Shapes

Color & Shape Karuta

Standard Karuta game, but with shapes and colors.

Prep:
I used construction paper in a range of colors and cut random shapes out of them. Make sure you cut enough so that all groups will have the exact same ones. I made about 20 random variations, some similar to make it tricky. (ex purple triangle, purple diamond)

Game:
Just like normal karuta; kids lay cards on their desk and race to touch the one you say first.
ex: "red circle"

Shapes Coloring Game

ACTIVITY:

  1. Introduce shapes (circle, square, triangle, heart, diamond, cross, star)
  2. Hand out worksheet, students take out colored pencils.
  3. While students are writing their names on their papers (in romaji) arrange the color flash cards and the shapes (separately) at the bottom of the board.
  4. Collect students name tags and put them into an envelope/hat or small box.
  5. Pull a name out of the hat and call the student up to choose a color. They must tell the class the color name and hang it in the middle of the board.

Shape Making Game

INTRODUCTION:

  • Introduce the lesson by teaching shapes and shape names.

ACTIVITY:

Before class, prepare construction paper shapes with or without lamination. Prepare one big circle, triangle, square, oval and rectangle with increasing numbers of smaller shapes (i.e. 2 medium circles and 6 small circles, etc..).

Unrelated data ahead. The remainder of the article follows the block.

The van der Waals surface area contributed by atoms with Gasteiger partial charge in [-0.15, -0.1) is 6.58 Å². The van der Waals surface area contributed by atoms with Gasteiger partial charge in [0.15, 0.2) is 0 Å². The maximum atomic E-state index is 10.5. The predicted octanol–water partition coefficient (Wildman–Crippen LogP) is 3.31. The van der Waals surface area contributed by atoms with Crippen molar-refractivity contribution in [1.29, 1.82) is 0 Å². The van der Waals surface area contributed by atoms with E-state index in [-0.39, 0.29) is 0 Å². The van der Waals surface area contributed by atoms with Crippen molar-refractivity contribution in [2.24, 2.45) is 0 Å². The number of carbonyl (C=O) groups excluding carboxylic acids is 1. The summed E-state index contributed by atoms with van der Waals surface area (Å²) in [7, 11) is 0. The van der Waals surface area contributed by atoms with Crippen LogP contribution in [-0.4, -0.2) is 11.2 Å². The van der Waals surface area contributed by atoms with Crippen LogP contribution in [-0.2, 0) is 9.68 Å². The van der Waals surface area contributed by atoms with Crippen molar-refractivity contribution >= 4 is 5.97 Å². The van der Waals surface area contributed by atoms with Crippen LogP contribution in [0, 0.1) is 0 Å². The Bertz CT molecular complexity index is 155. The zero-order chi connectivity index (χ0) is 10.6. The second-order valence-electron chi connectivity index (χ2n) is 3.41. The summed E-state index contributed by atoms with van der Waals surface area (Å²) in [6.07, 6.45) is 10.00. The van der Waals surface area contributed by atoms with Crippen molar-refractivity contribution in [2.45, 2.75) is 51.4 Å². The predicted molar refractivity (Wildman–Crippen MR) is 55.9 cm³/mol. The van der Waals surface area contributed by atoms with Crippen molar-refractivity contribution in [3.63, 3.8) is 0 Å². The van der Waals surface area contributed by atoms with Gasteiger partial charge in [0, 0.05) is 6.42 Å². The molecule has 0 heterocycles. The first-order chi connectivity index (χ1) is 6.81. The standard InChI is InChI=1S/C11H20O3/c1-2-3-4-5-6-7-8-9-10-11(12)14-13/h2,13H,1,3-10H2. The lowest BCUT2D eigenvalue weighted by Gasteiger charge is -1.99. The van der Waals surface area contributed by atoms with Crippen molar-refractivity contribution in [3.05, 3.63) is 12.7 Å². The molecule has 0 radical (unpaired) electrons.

Shape Uno

Here it is, Shape Uno. This is functionally normal Uno, but with numbers replaced by shapes.

The shapes are: line, triangle, square, diamond, pentagon, arrow, circle, heart, hexagon and star.

Here are Uno details you may not know right off the top of your head:

Jump to it!

  1. Place plastic cards of colors/shapes around the room.
  2. The teacher demonstrates how to play the game by saying, "When I say, 'Clap at red,' you go to red, and clap." and various phrases using a mixture of colors/numbers and actions.

You may also say "Clap to red," in which case the students clap on their way to something red.

 

*Build up to color+shape+action. For example, let the children try finding the colors first. Next, add shapes. Finally, ask them to do all three: "Eat a pizza at a blue star."

Possible actions: